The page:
Perfect Blue (1998)
By: Captain Red Eye on June 2, 2010  | 
DVD
Siren Visual | Region 4, PAL | 1.85:1 (16:9 enhanced) | Japanese DD 5.1 | 78 minutes (Full Specs)
The Movie
Cover Art
Credits
Director: Satoshi Kon
Starring: Junko Iwao, Rica Matsumoto, Shinpachi Tsuji, Masaaki Okura
Screenplay: Sadayuki Murai
Country: Japan
External Links
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Great works of literature haven't always translated well to the world of anime, and the finished product often bears scant resemblance to the source material. Two examples that spring to mind are Alice in Sexland, a risqué bondage-themed romp that the Caterpillar couldn't have foreseen in the most potent of opium highs, and Nikkatsu's 1984 outing Lolita Anime, which has little in common with Nabokov's masterwork beyond the title and further owns the distinction of being the world's first entirely animated pornographic feature.

Yoshikazu Takeucki, author of the novel from which Perfect Blue derives its inspiration, can breathe a sigh of relief. Under the steady hand of director Satoshi Kon, Takeuchi's original premise has been extensively reworked and the end result stands as an accomplished and deeply engaging deconstruction of celebrity worship and the nature of obsession.

Incorporating elements of Hitchcock and Giallo into its semi-surrealist, Phildickian framework, Perfect Blue revolves around a young starlet named Mima, who has recently quit the fledgling pop group Cham in hopes of making it as an actress. Hounded by a persistent and apparantly murderous stalker the hapless Mima stumbles across a website, Mima's Room, which contains first person commentaries and purported excerpts from her diaries. Occasionally the posts on the site are predictive, at other times they contain information that Mima has previously only thought and that couldn't possibly be known to anyone but her.

It's no surprise then that as the film progresses the actress's personality becomes increasingly fragmentary and, in an intelligently-realised motif that isn't nearly as clichéd as it sounds, she eventually loses the ability to distinguish between real life and the characters she portrays. The violent acts committed by her stalker (or possibly Mima herself) escalate in both frequency and savagery and the plot grows increasingly complex and intense, introducing the notions of dissociative identity disorder or a potential folie à deux as two possible means of explaining the contradictions.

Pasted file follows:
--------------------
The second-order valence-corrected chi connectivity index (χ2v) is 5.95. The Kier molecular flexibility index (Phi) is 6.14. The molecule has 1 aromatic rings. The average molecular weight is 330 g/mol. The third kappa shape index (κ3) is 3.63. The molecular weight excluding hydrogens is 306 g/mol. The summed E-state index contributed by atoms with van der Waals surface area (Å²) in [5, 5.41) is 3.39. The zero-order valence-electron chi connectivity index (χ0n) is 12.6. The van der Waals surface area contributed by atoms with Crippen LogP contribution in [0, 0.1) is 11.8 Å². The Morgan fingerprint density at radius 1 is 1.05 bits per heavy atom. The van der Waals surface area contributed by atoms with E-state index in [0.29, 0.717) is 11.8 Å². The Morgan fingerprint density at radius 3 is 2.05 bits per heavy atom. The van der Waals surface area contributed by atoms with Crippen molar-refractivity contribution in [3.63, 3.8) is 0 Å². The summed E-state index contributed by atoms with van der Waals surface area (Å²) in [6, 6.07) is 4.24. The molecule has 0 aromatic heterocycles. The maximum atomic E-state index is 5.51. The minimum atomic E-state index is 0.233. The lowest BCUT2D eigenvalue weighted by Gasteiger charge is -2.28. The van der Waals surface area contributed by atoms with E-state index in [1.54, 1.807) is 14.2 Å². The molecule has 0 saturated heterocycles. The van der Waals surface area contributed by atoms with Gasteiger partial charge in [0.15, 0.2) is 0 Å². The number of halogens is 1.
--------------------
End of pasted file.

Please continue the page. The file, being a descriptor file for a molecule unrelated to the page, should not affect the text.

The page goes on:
Originally planned as a live-action feature, Perfect Blue works extremely well within the confines of the anime genre. The animation is lush and the designs, from the characters down to Mima's perfectly-captured cramped inner-city apartment, are convincing and richly detailed. Though a decent edition has taken a while to hit our shores the film was well received by audiences and filmmakers alike upon initial release; director Darren Aronofsky paid $60,000 for the remake rights so he could incorporate a shot-by-shot recreation of a bathtub scene in Requiem for a Dream, and the storyline has reportedly influenced that of his upcoming feature Black Swan.

Perfect Blue isn't without its faults; a couple of unrealistic and annoyingly glaring plot devices, for instance, exist solely to keep the storyline chugging along. But while it may not be perfect the film never loses momentum, and Kon has imbued his directorial debut with more than enough panache to compensate for any deficiencies.
Video
No issues here; superb animation, a quality transfer, no grain or artefacts and a vibrant and deeply textured picture throughout.
Audio
5.1 Dolby Digital soundtracks are available in both English and Japanese. The Japanese track is great; Mashiro Ikumi's score starts out all innocuous and jaunty but becomes increasingly haunting as Mima's life spirals out of control, and Cham's cheesy J-pop tracks are also convincingly rendered. The sound itself is solid and expansive and even the most minute auditory details are rendered with impressive attention to detail. I didn't listen to much of the English dub but it appeared suitably impressive, and for what it's worth the (occasionally pseudonymous) English cast list reads like a who's who of the anime voicework scene.
Extra Features
The Siren Visual release is no slouch in this regard either. Included are an amusing and informative 40-minute mock lecture on the film with Satoshi Kon, interviews with several of the English voice actors, a much more straight-faced 11-minute interview with Kon, footage of the recording sessions for the Cham material and an audio track.
The Verdict
Movie Score
Disc Score
Overall Score
Both a dark denouncement of celebrity culture and a dextrous evocation of mental disintegration, Perfect Blue should appeal to those who habitually scorn anime as a genre saturated with tentacle debasement and pubescent girls with outsized chest pillows. The film certainly has its flaws but it's also an intense and ambitious debut outing from Kon, and 13 years later still stands as his strongest work.

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